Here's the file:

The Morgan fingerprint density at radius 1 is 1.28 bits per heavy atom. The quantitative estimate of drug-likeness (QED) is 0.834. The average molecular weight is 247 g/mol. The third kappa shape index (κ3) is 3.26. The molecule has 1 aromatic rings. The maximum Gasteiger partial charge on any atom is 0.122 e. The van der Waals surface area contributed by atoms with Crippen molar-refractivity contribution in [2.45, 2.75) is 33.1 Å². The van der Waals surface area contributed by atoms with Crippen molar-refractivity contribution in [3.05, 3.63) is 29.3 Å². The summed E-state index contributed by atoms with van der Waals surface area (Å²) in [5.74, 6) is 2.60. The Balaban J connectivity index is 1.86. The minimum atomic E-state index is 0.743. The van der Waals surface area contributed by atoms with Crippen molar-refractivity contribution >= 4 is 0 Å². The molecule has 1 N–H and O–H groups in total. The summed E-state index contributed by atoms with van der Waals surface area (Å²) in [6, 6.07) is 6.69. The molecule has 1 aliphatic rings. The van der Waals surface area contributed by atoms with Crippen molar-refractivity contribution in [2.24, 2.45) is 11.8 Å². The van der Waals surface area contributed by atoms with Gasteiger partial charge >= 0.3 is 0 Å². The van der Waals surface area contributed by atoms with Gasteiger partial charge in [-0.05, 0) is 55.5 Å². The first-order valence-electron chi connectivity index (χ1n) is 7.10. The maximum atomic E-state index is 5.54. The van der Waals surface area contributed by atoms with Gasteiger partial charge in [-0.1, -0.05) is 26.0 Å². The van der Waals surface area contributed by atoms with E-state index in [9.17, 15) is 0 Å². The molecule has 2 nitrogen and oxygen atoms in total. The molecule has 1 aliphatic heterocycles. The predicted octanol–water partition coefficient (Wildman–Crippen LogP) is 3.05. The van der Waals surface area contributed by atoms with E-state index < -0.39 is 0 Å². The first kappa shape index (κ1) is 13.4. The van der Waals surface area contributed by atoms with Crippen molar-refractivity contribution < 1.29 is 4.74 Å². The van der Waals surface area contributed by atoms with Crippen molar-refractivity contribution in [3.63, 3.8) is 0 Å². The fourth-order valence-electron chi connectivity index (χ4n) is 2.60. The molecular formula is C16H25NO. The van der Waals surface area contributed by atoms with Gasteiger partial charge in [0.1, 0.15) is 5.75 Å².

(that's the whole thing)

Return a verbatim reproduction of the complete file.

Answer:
The Morgan fingerprint density at radius 1 is 1.28 bits per heavy atom. The quantitative estimate of drug-likeness (QED) is 0.834. The average molecular weight is 247 g/mol. The third kappa shape index (κ3) is 3.26. The molecule has 1 aromatic rings. The maximum Gasteiger partial charge on any atom is 0.122 e. The van der Waals surface area contributed by atoms with Crippen molar-refractivity contribution in [2.45, 2.75) is 33.1 Å². The van der Waals surface area contributed by atoms with Crippen molar-refractivity contribution in [3.05, 3.63) is 29.3 Å². The summed E-state index contributed by atoms with van der Waals surface area (Å²) in [5.74, 6) is 2.60. The Balaban J connectivity index is 1.86. The minimum atomic E-state index is 0.743. The van der Waals surface area contributed by atoms with Crippen molar-refractivity contribution >= 4 is 0 Å². The molecule has 1 N–H and O–H groups in total. The summed E-state index contributed by atoms with van der Waals surface area (Å²) in [6, 6.07) is 6.69. The molecule has 1 aliphatic rings. The van der Waals surface area contributed by atoms with Crippen molar-refractivity contribution in [2.24, 2.45) is 11.8 Å². The van der Waals surface area contributed by atoms with Gasteiger partial charge >= 0.3 is 0 Å². The van der Waals surface area contributed by atoms with Gasteiger partial charge in [-0.05, 0) is 55.5 Å². The first-order valence-electron chi connectivity index (χ1n) is 7.10. The maximum atomic E-state index is 5.54. The van der Waals surface area contributed by atoms with Gasteiger partial charge in [-0.1, -0.05) is 26.0 Å². The van der Waals surface area contributed by atoms with E-state index in [9.17, 15) is 0 Å². The molecule has 2 nitrogen and oxygen atoms in total. The molecule has 1 aliphatic heterocycles. The predicted octanol–water partition coefficient (Wildman–Crippen LogP) is 3.05. The van der Waals surface area contributed by atoms with E-state index < -0.39 is 0 Å². The first kappa shape index (κ1) is 13.4. The van der Waals surface area contributed by atoms with Crippen molar-refractivity contribution < 1.29 is 4.74 Å². The van der Waals surface area contributed by atoms with Crippen molar-refractivity contribution in [3.63, 3.8) is 0 Å². The fourth-order valence-electron chi connectivity index (χ4n) is 2.60. The molecular formula is C16H25NO. The van der Waals surface area contributed by atoms with Gasteiger partial charge in [0.1, 0.15) is 5.75 Å².